Butler said that it’s possible to have parking on the perimeter, which he called “kind of the best of both worlds. You have this kind of accessibility and pedestrians can walk around and shop, where parking isn’t so far away that it is prohibitive.”
Wolfe, asked what cities planning to pedestrianize their streets should most guard against, said, “It’s a very, very contextual question, and we have to be careful not to be too formulaic about it. I think big cities who don’t allow for this might face consequences of less successful downtowns … this may not make sense in some places.”
Wolfe said that his major concern, from clients on both sides of this issue, is the impact on business, especially in troubled times. “[Retailers will say], ‘You’re going to put me out of business. That’s the real concern and sometimes it’s true. And it has a lot to do with context, the ones that succeeded are sometimes college towns … like Burlington, Vermont. Sometimes it’s a mind-set of the region of the country, sometimes it is the right mix of the types of businesses that will thrive. But sometimes it won’t work.”
‘There’s a Lot of Opportunity There.’
Wolfe’s favorite example of a successful pedestrian street is the San Antonio, Texas River Walk. “It is a really good example,” he said, “because they mix so many important elements; water, greening, [and] multiple levels of access.”
As to New York’s new pedestrian zone, Tsay said, “It is really great that the city took this on. [They] took the chance, they grounded it in research and data, they sent people out to understand how behavior might have changed. They recognized that peoples lives cannot be sacrificed for traffic capacity. One of the reasons Mayor Bloomberg came out in support of this package was there was such an incredible drop in pedestrian injuries and fatalities along that corridor.”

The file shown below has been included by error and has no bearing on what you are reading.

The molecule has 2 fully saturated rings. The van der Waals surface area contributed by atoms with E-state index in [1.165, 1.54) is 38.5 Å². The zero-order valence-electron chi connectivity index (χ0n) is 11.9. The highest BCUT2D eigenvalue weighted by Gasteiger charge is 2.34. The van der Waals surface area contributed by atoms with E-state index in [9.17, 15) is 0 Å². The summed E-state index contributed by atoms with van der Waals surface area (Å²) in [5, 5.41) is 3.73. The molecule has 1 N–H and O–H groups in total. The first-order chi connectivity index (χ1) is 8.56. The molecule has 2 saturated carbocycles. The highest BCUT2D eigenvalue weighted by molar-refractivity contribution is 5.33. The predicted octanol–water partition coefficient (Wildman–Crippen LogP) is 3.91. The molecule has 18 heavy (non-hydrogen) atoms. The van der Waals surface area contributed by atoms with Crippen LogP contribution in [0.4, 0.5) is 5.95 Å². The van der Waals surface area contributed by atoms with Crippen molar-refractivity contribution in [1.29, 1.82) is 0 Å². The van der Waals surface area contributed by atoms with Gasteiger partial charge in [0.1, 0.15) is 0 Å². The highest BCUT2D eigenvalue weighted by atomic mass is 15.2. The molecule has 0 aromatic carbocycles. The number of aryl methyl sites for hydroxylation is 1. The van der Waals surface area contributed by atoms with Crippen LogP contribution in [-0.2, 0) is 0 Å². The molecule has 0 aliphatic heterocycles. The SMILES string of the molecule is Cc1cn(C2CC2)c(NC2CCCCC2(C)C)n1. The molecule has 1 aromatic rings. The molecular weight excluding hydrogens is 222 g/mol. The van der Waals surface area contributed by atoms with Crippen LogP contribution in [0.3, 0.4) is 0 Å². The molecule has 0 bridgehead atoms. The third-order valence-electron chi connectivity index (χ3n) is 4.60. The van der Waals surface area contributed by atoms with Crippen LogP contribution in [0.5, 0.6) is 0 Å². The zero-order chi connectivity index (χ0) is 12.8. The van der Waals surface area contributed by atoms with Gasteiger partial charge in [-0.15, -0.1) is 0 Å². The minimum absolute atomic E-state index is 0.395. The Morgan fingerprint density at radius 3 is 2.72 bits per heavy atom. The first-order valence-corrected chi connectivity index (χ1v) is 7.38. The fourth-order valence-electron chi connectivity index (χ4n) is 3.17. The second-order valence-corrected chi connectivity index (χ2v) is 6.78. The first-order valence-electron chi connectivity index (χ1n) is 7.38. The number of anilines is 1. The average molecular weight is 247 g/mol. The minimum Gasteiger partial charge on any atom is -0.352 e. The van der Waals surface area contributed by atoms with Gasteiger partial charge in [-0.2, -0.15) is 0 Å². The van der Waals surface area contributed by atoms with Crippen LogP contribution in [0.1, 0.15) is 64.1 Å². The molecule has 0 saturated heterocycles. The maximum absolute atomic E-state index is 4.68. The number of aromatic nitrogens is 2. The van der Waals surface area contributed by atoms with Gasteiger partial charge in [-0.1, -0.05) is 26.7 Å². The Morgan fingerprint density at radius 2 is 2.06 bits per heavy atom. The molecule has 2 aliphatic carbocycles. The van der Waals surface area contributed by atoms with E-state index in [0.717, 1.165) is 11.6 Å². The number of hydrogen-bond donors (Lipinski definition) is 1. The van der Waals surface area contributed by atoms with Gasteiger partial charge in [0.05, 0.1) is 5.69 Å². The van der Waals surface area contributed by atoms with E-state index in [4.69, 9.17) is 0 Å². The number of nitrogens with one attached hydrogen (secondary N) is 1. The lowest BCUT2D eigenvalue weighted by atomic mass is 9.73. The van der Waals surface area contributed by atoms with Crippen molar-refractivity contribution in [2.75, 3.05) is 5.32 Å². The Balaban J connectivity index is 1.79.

“Right now,” said Tsay, [a pedestrian zone] is really an expression of our priorities as an urban society. When we do it right, we get a lot of things right. We get air pollution right; we get noise reduction right, we get health right. There’s a lot of opportunity there.”
“In the right setting, said Wolfe, “a pedestrian zone is going to enhance value because it is creating a place where people want to be. That’s a truism.”
Reproduced with permission from Real Estate Law & Industry Report, 3 REAL 151, 03/09/2010. Copyright 2010 by The Bureau of National Affairs, Inc. (800-372-1033) http://www.bna.com.